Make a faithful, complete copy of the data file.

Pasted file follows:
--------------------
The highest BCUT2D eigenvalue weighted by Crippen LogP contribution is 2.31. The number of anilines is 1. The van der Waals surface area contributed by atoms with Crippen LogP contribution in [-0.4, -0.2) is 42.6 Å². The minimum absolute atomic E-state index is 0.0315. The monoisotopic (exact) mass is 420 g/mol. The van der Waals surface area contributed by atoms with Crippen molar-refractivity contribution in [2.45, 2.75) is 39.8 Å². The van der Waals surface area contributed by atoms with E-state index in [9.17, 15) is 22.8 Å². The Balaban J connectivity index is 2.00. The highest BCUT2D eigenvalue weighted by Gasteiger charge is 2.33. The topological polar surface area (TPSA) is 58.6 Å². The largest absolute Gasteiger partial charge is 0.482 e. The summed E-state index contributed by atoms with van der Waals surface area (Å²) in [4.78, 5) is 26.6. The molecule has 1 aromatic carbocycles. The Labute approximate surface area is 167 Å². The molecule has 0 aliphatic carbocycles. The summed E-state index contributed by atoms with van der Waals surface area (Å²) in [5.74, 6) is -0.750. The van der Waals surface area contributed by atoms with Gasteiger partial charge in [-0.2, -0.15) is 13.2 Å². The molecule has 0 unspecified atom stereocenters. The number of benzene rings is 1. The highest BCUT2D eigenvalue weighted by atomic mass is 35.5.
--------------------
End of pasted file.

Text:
The highest BCUT2D eigenvalue weighted by Crippen LogP contribution is 2.31. The number of anilines is 1. The van der Waals surface area contributed by atoms with Crippen LogP contribution in [-0.4, -0.2) is 42.6 Å². The minimum absolute atomic E-state index is 0.0315. The monoisotopic (exact) mass is 420 g/mol. The van der Waals surface area contributed by atoms with Crippen molar-refractivity contribution in [2.45, 2.75) is 39.8 Å². The van der Waals surface area contributed by atoms with E-state index in [9.17, 15) is 22.8 Å². The Balaban J connectivity index is 2.00. The highest BCUT2D eigenvalue weighted by Gasteiger charge is 2.33. The topological polar surface area (TPSA) is 58.6 Å². The largest absolute Gasteiger partial charge is 0.482 e. The summed E-state index contributed by atoms with van der Waals surface area (Å²) in [4.78, 5) is 26.6. The molecule has 1 aromatic carbocycles. The Labute approximate surface area is 167 Å². The molecule has 0 aliphatic carbocycles. The summed E-state index contributed by atoms with van der Waals surface area (Å²) in [5.74, 6) is -0.750. The van der Waals surface area contributed by atoms with Gasteiger partial charge in [-0.2, -0.15) is 13.2 Å². The molecule has 0 unspecified atom stereocenters. The number of benzene rings is 1. The highest BCUT2D eigenvalue weighted by atomic mass is 35.5.